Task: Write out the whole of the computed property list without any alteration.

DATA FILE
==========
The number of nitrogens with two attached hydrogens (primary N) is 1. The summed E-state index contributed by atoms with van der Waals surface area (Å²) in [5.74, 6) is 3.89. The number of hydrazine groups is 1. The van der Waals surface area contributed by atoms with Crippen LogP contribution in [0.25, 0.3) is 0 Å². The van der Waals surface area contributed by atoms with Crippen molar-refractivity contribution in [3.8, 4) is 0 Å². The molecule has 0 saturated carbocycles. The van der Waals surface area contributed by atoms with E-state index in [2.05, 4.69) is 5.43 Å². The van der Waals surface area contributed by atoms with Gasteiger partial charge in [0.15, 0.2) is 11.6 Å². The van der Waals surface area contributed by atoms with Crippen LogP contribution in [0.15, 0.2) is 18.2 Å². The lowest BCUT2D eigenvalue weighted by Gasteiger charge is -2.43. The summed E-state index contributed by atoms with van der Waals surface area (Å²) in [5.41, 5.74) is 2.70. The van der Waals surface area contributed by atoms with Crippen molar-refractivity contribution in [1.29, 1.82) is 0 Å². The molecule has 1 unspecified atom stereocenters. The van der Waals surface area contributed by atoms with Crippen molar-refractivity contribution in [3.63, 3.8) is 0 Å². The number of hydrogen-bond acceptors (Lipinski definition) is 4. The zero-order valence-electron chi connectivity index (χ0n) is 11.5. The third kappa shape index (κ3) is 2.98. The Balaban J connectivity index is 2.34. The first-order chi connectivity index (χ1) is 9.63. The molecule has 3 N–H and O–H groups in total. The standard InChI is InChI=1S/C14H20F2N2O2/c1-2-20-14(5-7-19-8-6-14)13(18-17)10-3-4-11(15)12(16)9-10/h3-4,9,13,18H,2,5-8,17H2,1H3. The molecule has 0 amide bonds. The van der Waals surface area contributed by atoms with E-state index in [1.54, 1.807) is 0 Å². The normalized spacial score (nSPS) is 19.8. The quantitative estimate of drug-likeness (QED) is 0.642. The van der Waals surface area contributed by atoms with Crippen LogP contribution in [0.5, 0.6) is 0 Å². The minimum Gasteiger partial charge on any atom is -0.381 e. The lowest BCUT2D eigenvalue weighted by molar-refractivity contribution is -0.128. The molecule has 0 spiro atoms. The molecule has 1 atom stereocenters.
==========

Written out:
The number of nitrogens with two attached hydrogens (primary N) is 1. The summed E-state index contributed by atoms with van der Waals surface area (Å²) in [5.74, 6) is 3.89. The number of hydrazine groups is 1. The van der Waals surface area contributed by atoms with Crippen LogP contribution in [0.25, 0.3) is 0 Å². The van der Waals surface area contributed by atoms with Crippen molar-refractivity contribution in [3.8, 4) is 0 Å². The molecule has 0 saturated carbocycles. The van der Waals surface area contributed by atoms with E-state index in [2.05, 4.69) is 5.43 Å². The van der Waals surface area contributed by atoms with Gasteiger partial charge in [0.15, 0.2) is 11.6 Å². The van der Waals surface area contributed by atoms with Crippen LogP contribution in [0.15, 0.2) is 18.2 Å². The lowest BCUT2D eigenvalue weighted by Gasteiger charge is -2.43. The summed E-state index contributed by atoms with van der Waals surface area (Å²) in [5.41, 5.74) is 2.70. The van der Waals surface area contributed by atoms with Crippen molar-refractivity contribution in [1.29, 1.82) is 0 Å². The molecule has 1 unspecified atom stereocenters. The van der Waals surface area contributed by atoms with Crippen molar-refractivity contribution in [3.63, 3.8) is 0 Å². The number of hydrogen-bond acceptors (Lipinski definition) is 4. The zero-order valence-electron chi connectivity index (χ0n) is 11.5. The third kappa shape index (κ3) is 2.98. The Balaban J connectivity index is 2.34. The first-order chi connectivity index (χ1) is 9.63. The molecule has 3 N–H and O–H groups in total. The standard InChI is InChI=1S/C14H20F2N2O2/c1-2-20-14(5-7-19-8-6-14)13(18-17)10-3-4-11(15)12(16)9-10/h3-4,9,13,18H,2,5-8,17H2,1H3. The molecule has 0 amide bonds. The van der Waals surface area contributed by atoms with E-state index in [1.54, 1.807) is 0 Å². The normalized spacial score (nSPS) is 19.8. The quantitative estimate of drug-likeness (QED) is 0.642. The van der Waals surface area contributed by atoms with Crippen LogP contribution in [0.5, 0.6) is 0 Å². The minimum Gasteiger partial charge on any atom is -0.381 e. The lowest BCUT2D eigenvalue weighted by molar-refractivity contribution is -0.128. The molecule has 0 spiro atoms. The molecule has 1 atom stereocenters.